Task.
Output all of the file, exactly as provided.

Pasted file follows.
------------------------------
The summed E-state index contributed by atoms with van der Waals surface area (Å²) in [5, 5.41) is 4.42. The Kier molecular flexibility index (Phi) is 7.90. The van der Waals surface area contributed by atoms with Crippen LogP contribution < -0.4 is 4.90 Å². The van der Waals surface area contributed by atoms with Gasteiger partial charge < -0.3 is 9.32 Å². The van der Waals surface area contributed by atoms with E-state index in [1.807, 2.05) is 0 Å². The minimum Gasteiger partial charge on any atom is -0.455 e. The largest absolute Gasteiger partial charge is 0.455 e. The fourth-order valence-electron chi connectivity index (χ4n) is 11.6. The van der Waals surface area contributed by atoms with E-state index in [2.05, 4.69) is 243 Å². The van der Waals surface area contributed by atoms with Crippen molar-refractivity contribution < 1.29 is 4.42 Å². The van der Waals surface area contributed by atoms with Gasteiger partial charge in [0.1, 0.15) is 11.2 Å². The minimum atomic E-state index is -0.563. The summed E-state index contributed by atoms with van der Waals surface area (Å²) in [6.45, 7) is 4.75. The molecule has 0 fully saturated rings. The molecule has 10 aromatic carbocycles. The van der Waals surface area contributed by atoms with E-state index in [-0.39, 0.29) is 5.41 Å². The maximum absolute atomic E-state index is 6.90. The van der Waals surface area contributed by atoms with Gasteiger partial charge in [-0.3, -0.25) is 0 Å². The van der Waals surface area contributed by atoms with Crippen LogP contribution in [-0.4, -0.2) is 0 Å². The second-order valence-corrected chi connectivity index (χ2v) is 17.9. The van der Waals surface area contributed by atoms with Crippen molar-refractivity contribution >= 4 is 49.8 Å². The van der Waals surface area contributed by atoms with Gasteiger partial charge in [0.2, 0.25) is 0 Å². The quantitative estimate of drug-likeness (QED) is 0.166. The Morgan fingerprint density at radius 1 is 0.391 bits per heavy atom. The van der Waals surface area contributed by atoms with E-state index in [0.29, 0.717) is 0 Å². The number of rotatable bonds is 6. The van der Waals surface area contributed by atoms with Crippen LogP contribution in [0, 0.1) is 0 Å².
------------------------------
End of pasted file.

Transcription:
The summed E-state index contributed by atoms with van der Waals surface area (Å²) in [5, 5.41) is 4.42. The Kier molecular flexibility index (Phi) is 7.90. The van der Waals surface area contributed by atoms with Crippen LogP contribution < -0.4 is 4.90 Å². The van der Waals surface area contributed by atoms with Gasteiger partial charge < -0.3 is 9.32 Å². The van der Waals surface area contributed by atoms with E-state index in [1.807, 2.05) is 0 Å². The minimum Gasteiger partial charge on any atom is -0.455 e. The largest absolute Gasteiger partial charge is 0.455 e. The fourth-order valence-electron chi connectivity index (χ4n) is 11.6. The van der Waals surface area contributed by atoms with E-state index in [2.05, 4.69) is 243 Å². The van der Waals surface area contributed by atoms with Crippen molar-refractivity contribution < 1.29 is 4.42 Å². The van der Waals surface area contributed by atoms with Gasteiger partial charge in [0.1, 0.15) is 11.2 Å². The minimum atomic E-state index is -0.563. The summed E-state index contributed by atoms with van der Waals surface area (Å²) in [6.45, 7) is 4.75. The molecule has 0 fully saturated rings. The molecule has 10 aromatic carbocycles. The van der Waals surface area contributed by atoms with E-state index in [-0.39, 0.29) is 5.41 Å². The maximum absolute atomic E-state index is 6.90. The van der Waals surface area contributed by atoms with Gasteiger partial charge in [-0.3, -0.25) is 0 Å². The van der Waals surface area contributed by atoms with Crippen LogP contribution in [-0.4, -0.2) is 0 Å². The second-order valence-corrected chi connectivity index (χ2v) is 17.9. The van der Waals surface area contributed by atoms with Crippen molar-refractivity contribution >= 4 is 49.8 Å². The van der Waals surface area contributed by atoms with Gasteiger partial charge in [0.2, 0.25) is 0 Å². The quantitative estimate of drug-likeness (QED) is 0.166. The Morgan fingerprint density at radius 1 is 0.391 bits per heavy atom. The van der Waals surface area contributed by atoms with E-state index in [0.29, 0.717) is 0 Å². The number of rotatable bonds is 6. The van der Waals surface area contributed by atoms with Crippen LogP contribution in [0, 0.1) is 0 Å².